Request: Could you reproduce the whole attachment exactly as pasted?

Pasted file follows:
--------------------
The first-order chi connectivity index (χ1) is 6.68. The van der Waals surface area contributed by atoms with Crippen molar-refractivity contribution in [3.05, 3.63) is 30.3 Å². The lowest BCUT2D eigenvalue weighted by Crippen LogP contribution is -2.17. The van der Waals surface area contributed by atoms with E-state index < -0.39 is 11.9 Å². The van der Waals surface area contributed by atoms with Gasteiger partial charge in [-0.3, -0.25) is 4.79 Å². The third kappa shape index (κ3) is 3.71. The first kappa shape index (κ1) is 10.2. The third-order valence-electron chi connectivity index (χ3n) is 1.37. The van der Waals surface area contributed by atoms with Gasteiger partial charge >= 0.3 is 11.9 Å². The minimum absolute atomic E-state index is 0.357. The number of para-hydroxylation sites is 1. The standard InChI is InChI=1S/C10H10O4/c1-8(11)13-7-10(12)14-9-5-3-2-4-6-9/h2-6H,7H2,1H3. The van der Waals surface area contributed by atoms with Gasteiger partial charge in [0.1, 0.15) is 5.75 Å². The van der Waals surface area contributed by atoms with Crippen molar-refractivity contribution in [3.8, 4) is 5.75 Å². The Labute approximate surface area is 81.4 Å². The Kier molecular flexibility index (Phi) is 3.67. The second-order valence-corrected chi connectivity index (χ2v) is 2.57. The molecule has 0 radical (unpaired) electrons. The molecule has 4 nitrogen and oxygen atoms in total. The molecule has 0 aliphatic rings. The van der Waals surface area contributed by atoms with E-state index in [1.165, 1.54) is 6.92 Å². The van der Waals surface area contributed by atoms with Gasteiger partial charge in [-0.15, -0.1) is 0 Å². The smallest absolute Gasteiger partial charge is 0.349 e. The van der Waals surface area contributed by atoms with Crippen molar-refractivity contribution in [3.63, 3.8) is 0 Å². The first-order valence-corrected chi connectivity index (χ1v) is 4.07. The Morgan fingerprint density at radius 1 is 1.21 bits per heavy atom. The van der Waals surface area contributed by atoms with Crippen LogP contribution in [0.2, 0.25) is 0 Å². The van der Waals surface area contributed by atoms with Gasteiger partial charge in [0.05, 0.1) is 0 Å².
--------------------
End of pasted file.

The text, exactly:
The first-order chi connectivity index (χ1) is 6.68. The van der Waals surface area contributed by atoms with Crippen molar-refractivity contribution in [3.05, 3.63) is 30.3 Å². The lowest BCUT2D eigenvalue weighted by Crippen LogP contribution is -2.17. The van der Waals surface area contributed by atoms with E-state index < -0.39 is 11.9 Å². The van der Waals surface area contributed by atoms with Gasteiger partial charge in [-0.3, -0.25) is 4.79 Å². The third kappa shape index (κ3) is 3.71. The first kappa shape index (κ1) is 10.2. The third-order valence-electron chi connectivity index (χ3n) is 1.37. The van der Waals surface area contributed by atoms with Gasteiger partial charge >= 0.3 is 11.9 Å². The minimum absolute atomic E-state index is 0.357. The number of para-hydroxylation sites is 1. The standard InChI is InChI=1S/C10H10O4/c1-8(11)13-7-10(12)14-9-5-3-2-4-6-9/h2-6H,7H2,1H3. The van der Waals surface area contributed by atoms with Gasteiger partial charge in [0.1, 0.15) is 5.75 Å². The van der Waals surface area contributed by atoms with Crippen molar-refractivity contribution in [3.8, 4) is 5.75 Å². The Labute approximate surface area is 81.4 Å². The Kier molecular flexibility index (Phi) is 3.67. The second-order valence-corrected chi connectivity index (χ2v) is 2.57. The molecule has 0 radical (unpaired) electrons. The molecule has 4 nitrogen and oxygen atoms in total. The molecule has 0 aliphatic rings. The van der Waals surface area contributed by atoms with E-state index in [1.165, 1.54) is 6.92 Å². The van der Waals surface area contributed by atoms with Gasteiger partial charge in [-0.15, -0.1) is 0 Å². The smallest absolute Gasteiger partial charge is 0.349 e. The van der Waals surface area contributed by atoms with Crippen molar-refractivity contribution in [3.63, 3.8) is 0 Å². The first-order valence-corrected chi connectivity index (χ1v) is 4.07. The Morgan fingerprint density at radius 1 is 1.21 bits per heavy atom. The van der Waals surface area contributed by atoms with Crippen LogP contribution in [0.2, 0.25) is 0 Å². The van der Waals surface area contributed by atoms with Gasteiger partial charge in [0.05, 0.1) is 0 Å².